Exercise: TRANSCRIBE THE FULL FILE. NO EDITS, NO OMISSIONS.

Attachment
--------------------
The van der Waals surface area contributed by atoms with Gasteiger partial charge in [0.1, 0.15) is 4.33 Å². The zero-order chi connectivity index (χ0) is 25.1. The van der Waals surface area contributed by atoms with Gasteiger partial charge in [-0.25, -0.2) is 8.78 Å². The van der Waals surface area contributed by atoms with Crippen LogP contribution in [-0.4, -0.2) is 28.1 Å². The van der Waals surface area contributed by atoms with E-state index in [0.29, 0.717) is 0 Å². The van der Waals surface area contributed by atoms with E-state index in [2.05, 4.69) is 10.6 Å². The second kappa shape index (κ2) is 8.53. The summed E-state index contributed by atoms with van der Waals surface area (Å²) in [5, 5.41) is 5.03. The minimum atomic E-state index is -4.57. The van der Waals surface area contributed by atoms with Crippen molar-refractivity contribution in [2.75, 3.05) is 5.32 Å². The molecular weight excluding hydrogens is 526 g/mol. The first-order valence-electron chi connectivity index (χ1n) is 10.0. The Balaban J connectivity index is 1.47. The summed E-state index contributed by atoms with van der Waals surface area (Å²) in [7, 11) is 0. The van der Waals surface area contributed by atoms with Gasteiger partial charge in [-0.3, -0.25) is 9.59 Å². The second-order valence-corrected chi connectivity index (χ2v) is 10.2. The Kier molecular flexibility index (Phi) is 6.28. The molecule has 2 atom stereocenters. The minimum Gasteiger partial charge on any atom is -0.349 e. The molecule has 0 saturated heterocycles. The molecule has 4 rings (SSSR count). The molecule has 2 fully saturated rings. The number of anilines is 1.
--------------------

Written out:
The van der Waals surface area contributed by atoms with Gasteiger partial charge in [0.1, 0.15) is 4.33 Å². The zero-order chi connectivity index (χ0) is 25.1. The van der Waals surface area contributed by atoms with Gasteiger partial charge in [-0.25, -0.2) is 8.78 Å². The van der Waals surface area contributed by atoms with Crippen LogP contribution in [-0.4, -0.2) is 28.1 Å². The van der Waals surface area contributed by atoms with E-state index in [0.29, 0.717) is 0 Å². The van der Waals surface area contributed by atoms with E-state index in [2.05, 4.69) is 10.6 Å². The second kappa shape index (κ2) is 8.53. The summed E-state index contributed by atoms with van der Waals surface area (Å²) in [5, 5.41) is 5.03. The minimum atomic E-state index is -4.57. The van der Waals surface area contributed by atoms with Crippen molar-refractivity contribution in [2.75, 3.05) is 5.32 Å². The molecular weight excluding hydrogens is 526 g/mol. The first-order valence-electron chi connectivity index (χ1n) is 10.0. The Balaban J connectivity index is 1.47. The summed E-state index contributed by atoms with van der Waals surface area (Å²) in [7, 11) is 0. The van der Waals surface area contributed by atoms with Gasteiger partial charge in [-0.3, -0.25) is 9.59 Å². The second-order valence-corrected chi connectivity index (χ2v) is 10.2. The Kier molecular flexibility index (Phi) is 6.28. The molecule has 2 atom stereocenters. The minimum Gasteiger partial charge on any atom is -0.349 e. The molecule has 0 saturated heterocycles. The molecule has 4 rings (SSSR count). The molecule has 2 fully saturated rings. The number of anilines is 1.